Finance Minister Arun Jaitley’s last full budget had the imprint of being a rural sector budget, targeted at dissipating the mounting pressure on the Narendra Modi government to address the discontent over falling farm incomes. The sops in the budget, coming ahead of the eight states polls this year and another four in the first half of 2019, alongside the general elections, came at the cost of a breach in the fiscal deficit target for 2017-18, with budget estimate of 3.2 per cent of GDP now being revised estimate 3.5 per cent of GDP.
A big dampener for the stock market was a reintroduction of the Long Term Capital Gains tax on gains of more than Rs 1 lakh in the equity market at a rate of 10 per cent. All gains up to today, however, will be grandfathered. The budget also extended the cut in the corporate tax rate introduced last year from 30 per cent to 25 per cent to companies clocking a turnover of up to 250 crores from Rs 50 crore. A comprehensive package was also offered to the MSME sector, which bore the brunt of demonetisation and hurried implementation of the goods and services sector (GST).
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For the salaried taxpayers, however, there were no changes to IT structure for individuals, except a provision to allow standard deduction of Rs 40,000 for salaried taxpayers in lieu of existing medical and transport bills. The stock markets, which had risen during the initial farm announcements, ended nearly 464 points down at the time that budget speech, delivered partly in Hindi, was wrapped up, before making a sharp recovery of sorts in the following hour.
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As part of the rural package, Jaitley announced a one-and-a-half times minimum support price of the cost of production for kharif crop for the farm sector, increased allocations to building rural infrastructure, health insurance for the poor that would potentially cover 500 million people, alongside schemes and allocations to kickstart jobs, more loans under MUDRA Yojana and the MSME sector package. The “farm livelihood” package had a cumulative allocation of Rs 14.34 lakh crore.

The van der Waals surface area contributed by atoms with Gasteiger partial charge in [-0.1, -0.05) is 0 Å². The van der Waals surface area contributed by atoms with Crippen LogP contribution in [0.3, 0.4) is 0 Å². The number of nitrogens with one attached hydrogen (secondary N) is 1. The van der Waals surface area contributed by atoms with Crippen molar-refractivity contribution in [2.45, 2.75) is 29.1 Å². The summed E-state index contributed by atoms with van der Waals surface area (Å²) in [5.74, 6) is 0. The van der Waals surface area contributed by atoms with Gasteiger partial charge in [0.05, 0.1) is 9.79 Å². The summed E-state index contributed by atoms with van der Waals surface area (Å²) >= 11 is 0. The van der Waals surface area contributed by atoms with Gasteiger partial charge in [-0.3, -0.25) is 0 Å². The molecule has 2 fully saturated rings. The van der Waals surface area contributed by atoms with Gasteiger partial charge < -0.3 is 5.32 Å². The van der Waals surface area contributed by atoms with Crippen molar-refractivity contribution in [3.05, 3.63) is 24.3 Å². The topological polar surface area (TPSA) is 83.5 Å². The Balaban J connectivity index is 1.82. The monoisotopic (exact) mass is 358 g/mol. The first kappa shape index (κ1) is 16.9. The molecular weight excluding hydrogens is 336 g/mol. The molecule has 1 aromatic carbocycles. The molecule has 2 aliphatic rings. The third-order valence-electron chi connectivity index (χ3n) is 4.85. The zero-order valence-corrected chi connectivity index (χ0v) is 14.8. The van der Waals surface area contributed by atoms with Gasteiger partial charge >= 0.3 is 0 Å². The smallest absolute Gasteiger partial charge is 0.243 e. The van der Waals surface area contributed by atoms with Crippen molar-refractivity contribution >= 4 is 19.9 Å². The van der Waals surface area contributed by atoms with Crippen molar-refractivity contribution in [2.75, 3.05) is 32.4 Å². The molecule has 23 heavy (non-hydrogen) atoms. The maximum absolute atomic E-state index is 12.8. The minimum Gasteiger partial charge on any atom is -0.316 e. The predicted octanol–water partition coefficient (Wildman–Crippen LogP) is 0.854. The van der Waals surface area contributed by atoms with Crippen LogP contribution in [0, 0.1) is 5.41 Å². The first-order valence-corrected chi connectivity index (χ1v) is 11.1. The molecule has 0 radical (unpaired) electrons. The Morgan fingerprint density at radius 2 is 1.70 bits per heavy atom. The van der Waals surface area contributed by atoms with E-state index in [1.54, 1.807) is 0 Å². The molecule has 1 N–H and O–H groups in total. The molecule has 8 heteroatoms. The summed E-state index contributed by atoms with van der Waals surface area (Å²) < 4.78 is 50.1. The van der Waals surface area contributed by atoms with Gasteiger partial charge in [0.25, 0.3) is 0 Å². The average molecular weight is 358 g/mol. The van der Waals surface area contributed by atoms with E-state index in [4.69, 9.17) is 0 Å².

Even as he chose to slip on this year’s fiscal deficit target, Jaitley said the Government has revised its fiscal consolidation glide path and that the fiscal deficit target for 2018-19 was now pegged at 3.3 per cent of GDP against an earlier target of 3 per cent of GDP. The slippage in this year’s fiscal deficit target was despite the government having exceeded the disinvestment target for the current fiscal, with receipts of around Rs 1,00,000 crore against the targeted Rs 72,000 crore. A target of Rs 80,000 crore has been set for FY19.
Stating that MSMEs are a major engine of growth and employment, the FM has said he will soon announce measures for tacking bad loans in the SME sector. This comes amid concerns that the initial set of cases taken up under the insolvency and bankruptcy code are focused on the big corporates. Market regulator Sebi has been asked to prod larger companies to raise one-fourth of their debt requirement from the corporate bond market, a move that should help widen the Indian bond market.
The Finance Minister announced the expansion of airports capacity by five times to 1 billion trips per year. In November, Minister of State for Civil Aviation Jayant Sinha had spoken of the government’s plans to expand air connectivity by establishing around 100 airports in the country, doubling the current number, in 15 years at an estimated investment of ?4 lakh crore. 70 of these proposed 100 airports were said to be in places where no air connectivity is there so far, while the remaining will be an expansion of existing facilities. Jaitley, in his Budget speech, also said that the Centre’s flagship regional connectivity scheme proposes to provide air connectivity 56 unserved airports and 37 unserved helipads going ahead.